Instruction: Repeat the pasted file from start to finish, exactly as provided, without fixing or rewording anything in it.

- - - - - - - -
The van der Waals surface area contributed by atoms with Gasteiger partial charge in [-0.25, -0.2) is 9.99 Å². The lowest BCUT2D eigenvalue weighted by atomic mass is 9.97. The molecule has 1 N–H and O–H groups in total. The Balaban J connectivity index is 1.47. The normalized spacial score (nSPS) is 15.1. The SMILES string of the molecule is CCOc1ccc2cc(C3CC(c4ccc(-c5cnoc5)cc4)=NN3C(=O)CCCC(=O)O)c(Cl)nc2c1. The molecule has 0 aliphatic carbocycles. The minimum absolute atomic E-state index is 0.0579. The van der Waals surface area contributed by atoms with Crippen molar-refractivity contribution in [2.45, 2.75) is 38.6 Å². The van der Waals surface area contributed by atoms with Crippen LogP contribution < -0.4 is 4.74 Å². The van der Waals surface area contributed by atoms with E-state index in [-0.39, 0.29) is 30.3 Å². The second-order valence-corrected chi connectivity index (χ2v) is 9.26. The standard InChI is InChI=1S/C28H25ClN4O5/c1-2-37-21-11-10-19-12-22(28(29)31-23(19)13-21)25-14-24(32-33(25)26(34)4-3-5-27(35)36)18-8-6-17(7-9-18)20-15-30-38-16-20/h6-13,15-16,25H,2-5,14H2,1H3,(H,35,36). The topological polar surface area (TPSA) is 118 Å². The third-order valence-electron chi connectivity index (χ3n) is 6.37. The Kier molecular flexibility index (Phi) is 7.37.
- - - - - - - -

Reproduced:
The van der Waals surface area contributed by atoms with Gasteiger partial charge in [-0.25, -0.2) is 9.99 Å². The lowest BCUT2D eigenvalue weighted by atomic mass is 9.97. The molecule has 1 N–H and O–H groups in total. The Balaban J connectivity index is 1.47. The normalized spacial score (nSPS) is 15.1. The SMILES string of the molecule is CCOc1ccc2cc(C3CC(c4ccc(-c5cnoc5)cc4)=NN3C(=O)CCCC(=O)O)c(Cl)nc2c1. The molecule has 0 aliphatic carbocycles. The minimum absolute atomic E-state index is 0.0579. The van der Waals surface area contributed by atoms with Crippen molar-refractivity contribution in [2.45, 2.75) is 38.6 Å². The van der Waals surface area contributed by atoms with Crippen LogP contribution < -0.4 is 4.74 Å². The van der Waals surface area contributed by atoms with E-state index in [-0.39, 0.29) is 30.3 Å². The second-order valence-corrected chi connectivity index (χ2v) is 9.26. The standard InChI is InChI=1S/C28H25ClN4O5/c1-2-37-21-11-10-19-12-22(28(29)31-23(19)13-21)25-14-24(32-33(25)26(34)4-3-5-27(35)36)18-8-6-17(7-9-18)20-15-30-38-16-20/h6-13,15-16,25H,2-5,14H2,1H3,(H,35,36). The topological polar surface area (TPSA) is 118 Å². The third-order valence-electron chi connectivity index (χ3n) is 6.37. The Kier molecular flexibility index (Phi) is 7.37.